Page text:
In February 2005, the FSB was placed in charge of counter-terrorism efforts in the Southern Federal District.  As part of this effort, FSB regional directorates would command operational headquarters in order to improve integration and coordination between different agencies, particularly with the MVD. (5)  Then, in July 2005, President Putin, specifically referring to counter-terrorism efforts in the Caucasus, emphasized that “the Interior Ministry remains the leading agency in dealing with terrorism” and “Tactical Command Teams were established last year,” headed by MVD officers, tasked with “coordination between security agencies." (6) 


New National Anti-Terrorism Committee powers

Evidently, President Putin is not satisfied with the MVD leading anti-terrorism efforts.  The decree that establishes the new, FSB-led National Anti-Terrorism Commission states that it will include the most senior officials from all security and law enforcement agencies, special services, key ministries, and both houses of parliament, and authorizes 300 extra staff for the FSB head office.  The commission’s federal operations headquarters will include heads of the MVD, MOD, and Emergency Ministry, all subordinate to the headquarters’ leader, a senior FSB official to be appointed by the FSB director.  Additionally, the commission will have regional headquarters, with a chief appointed by regional FSB directorates. (7)   


The National Anti-Terrorism Committee will have “unprecedented powers” with decisions “binding for all federal government bodies.  Directives from the commission or operations headquarters will be binding on local government bodies, and the commission will request and receive materials and information it requires from federal or regional authorities as well as non-governmental organizations. (8)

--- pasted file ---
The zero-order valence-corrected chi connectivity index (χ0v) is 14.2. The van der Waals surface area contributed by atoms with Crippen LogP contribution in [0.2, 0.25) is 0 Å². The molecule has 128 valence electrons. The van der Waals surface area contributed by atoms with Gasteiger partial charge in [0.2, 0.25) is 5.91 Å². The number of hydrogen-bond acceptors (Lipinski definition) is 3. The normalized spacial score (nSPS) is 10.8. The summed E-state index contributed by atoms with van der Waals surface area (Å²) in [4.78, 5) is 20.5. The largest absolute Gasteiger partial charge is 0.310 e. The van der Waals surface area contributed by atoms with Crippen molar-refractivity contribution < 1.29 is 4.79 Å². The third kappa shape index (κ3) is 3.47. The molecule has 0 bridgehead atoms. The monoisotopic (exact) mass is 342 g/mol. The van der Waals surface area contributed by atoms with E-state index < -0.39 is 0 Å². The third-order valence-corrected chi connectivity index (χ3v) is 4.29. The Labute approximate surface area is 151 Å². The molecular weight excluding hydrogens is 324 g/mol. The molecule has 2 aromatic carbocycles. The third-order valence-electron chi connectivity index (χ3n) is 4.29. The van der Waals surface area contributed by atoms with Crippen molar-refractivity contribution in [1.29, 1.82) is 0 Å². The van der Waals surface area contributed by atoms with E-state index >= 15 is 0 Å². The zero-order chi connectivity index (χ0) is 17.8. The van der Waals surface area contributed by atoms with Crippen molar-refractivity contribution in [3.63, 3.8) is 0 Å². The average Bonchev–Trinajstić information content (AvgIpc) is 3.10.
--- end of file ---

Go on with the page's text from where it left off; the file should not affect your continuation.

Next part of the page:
FSB resembling KGB?

In recent years, FSB actions increasingly seem to resemble the behavior of the Soviet KGB.  The case of the British diplomat accused of espionage and links to non-governmental organizations supporting democratic reforms is the most recent example.  There is also evidence of FSB doing “dirty work” in states outside of Russia, shutting down opposition web sites in Kazakhstan and assisting Uzbekistan’s round up suspects following the Andijan massacre.  Nearer to home, the FSB is often at the center of human rights complaints over persons vanishing in the rebellious Caucasus region. (9)


The FSB may be extending its tentacles into the military as well.  In a recent interview, FSB Director, Nikolai Patrushev answered a question about the FSB’s counter-intelligence role in the Armed Forces.  As part of his answer, he stated that “military counter-intelligence is part of the FSB” and “counter-intelligence agents work directly in units and subdivisions of the Army and Navy…” (10)  He makes no mention of the General Staff’s Main Intelligence Department (GRU) role in military counter-intelligence, leaving unanswered the issue of GRU’s status.